Saturday, 28 March 2009

HOW TO TURN £300K INTO £11M

There's a fascinating story in today's Financial Times.


My father had tipped me off about it a while ago. In his 70s he is still delivering thousands of leaflets a year to keep the Conservatives out. He has decided in the 8th decade of life that the internet is an optional extra he will gaze lightly at, but he does understand why I blog. He said there he was surprised that there had not been more media coverage of this story, so here in a way is my father's "blog.". As a proud Briton he dislikes how many Tories are talking Britain down to try and gain electoral advantage.

Wrekin Construction a company with 600 employees said it was being let down by the banks, click here for the full report. The key part says:

Conservative MP Mark Pritchard, whose constituency takes in Wrekin Construction’s headquarters, said the company had been forced into administration because of the Royal Bank of Scotland’s (RBS) “inflexibility” in releasing funds. RBS which has a majority share owned by the taxpayer and Mr Pritchard said some of the blame had to be apportioned to the government. He said:

“This is a long-standing and successful company with a large order book which has been driven into administration by the inflexibility of RBS. “Some of the blame has to fall on the doorstep of 10 Downing Street, given the Government’s majority shareholding in RBS.”

The MP said the administration had been caused by RBS not releasing funds for cashflow even though the firm had an order book he said was worth tens of millions of pounds.

So that’s simple isn’t it? Gordon Brown’s fault, it must be true a Conservative MP has looked into it and pronounced.

That’s on March 11th.

Then this story appears on March 15th, again the key part:

Investigators were last night trying to establish whether a gem purported to be worth £11 million was used to inflate the assets of a building firm which has gone into receivership. The mysterious ruby - called the Star of Zanzibar - was bought by Shropshire-based Wrekin Construction. On paper, it is the most expensive ruby on record.

But officials from Ernst & Young, the administrators called in to handle Wrekin's affairs, are now understood to be trying to establish why the gem was bought, and indeed whether it exists at all. Wrekin reported in its accounts for 2007 that it had bought the Star of Zanzibar from Tamar Group, one of its shareholders, for a "fair value" of £11 million. This was paid for in interest-bearing preference shares.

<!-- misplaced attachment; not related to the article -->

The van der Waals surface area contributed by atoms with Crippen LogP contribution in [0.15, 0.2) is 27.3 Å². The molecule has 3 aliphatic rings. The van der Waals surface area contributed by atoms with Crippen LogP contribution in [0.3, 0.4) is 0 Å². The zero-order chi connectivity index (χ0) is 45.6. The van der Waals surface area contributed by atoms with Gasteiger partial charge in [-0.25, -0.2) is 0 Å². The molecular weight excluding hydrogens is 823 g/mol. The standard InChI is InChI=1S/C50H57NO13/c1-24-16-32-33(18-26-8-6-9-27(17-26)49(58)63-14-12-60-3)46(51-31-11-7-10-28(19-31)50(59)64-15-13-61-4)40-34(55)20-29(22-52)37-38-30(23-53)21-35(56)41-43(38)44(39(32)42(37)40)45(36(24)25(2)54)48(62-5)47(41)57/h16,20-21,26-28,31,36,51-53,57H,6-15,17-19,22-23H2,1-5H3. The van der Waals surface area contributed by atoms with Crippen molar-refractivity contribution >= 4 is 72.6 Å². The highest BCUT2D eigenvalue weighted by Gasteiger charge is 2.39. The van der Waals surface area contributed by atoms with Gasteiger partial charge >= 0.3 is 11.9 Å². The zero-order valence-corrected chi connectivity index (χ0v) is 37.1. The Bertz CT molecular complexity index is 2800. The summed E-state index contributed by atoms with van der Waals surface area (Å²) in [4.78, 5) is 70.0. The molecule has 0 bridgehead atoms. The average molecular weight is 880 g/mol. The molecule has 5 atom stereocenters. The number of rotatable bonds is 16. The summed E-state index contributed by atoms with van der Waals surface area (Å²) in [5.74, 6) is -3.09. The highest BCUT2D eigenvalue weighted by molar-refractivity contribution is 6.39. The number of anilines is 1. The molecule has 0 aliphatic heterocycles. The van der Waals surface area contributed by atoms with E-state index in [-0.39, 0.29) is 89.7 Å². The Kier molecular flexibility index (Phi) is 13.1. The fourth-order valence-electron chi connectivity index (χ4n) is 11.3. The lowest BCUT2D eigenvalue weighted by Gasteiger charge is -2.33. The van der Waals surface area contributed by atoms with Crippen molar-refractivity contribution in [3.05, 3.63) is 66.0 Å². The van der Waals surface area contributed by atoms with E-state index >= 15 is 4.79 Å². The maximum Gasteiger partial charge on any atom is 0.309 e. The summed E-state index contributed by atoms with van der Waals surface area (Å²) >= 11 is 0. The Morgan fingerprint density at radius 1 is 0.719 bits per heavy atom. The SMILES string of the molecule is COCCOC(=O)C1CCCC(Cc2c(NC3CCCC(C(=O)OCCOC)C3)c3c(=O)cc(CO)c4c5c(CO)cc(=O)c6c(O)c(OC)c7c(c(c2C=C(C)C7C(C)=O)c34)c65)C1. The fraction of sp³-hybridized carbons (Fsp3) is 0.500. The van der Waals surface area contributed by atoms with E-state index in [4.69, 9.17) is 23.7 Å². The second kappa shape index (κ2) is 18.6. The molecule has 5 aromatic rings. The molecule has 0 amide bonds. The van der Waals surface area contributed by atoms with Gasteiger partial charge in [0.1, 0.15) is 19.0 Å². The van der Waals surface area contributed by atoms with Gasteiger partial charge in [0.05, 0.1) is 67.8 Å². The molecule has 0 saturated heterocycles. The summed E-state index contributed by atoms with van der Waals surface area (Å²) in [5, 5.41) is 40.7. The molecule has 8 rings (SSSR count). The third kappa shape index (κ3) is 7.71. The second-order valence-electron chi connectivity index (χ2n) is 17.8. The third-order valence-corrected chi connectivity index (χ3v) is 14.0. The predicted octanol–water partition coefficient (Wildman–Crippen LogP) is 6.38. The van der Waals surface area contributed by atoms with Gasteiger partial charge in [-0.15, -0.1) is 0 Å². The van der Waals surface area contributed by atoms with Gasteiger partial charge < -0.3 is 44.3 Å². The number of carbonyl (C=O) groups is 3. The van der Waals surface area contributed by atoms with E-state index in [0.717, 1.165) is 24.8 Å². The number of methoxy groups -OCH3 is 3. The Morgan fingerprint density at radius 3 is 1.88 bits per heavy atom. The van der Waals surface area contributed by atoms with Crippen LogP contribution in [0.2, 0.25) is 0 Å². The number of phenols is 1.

The purchase transformed the appearance of Wrekin's balance sheet, helping to turn an £8 million liability in March 2007 to net assets of £6 million by the end of that year.

The hunt is now on for the Star of Zanzibar.


So now it is looking like there has been some questionable financial accounting going on. Conservative MP Mark Pritchard is nowhere to be seen to comment on the difficult issues and to answer awkward questions. He has gone from saying in the House of Commons

"If the Business Secretary comes to Shropshire, rather than having green custard on his face, he will definitely have egg on his face"

to

"I acted on the facts that I had at the time," "The fact that the facts changed in a fast-moving case is essentially a different matter."

When all he needs to do is to say sorry to his constituents and the Prime Minister for his error of judgment. Many firms are failing at present because of the credit crunch, but as the FT report shows this company was not in good health before the credit crunch and the whole episode with the ruby being revalued from £300,000 to £11,000,000 seems bizarre.

It does UK plc no good when it is talked down for partisan advantage. We will all suffer economically in a world where business confidence is a scarce commodity.

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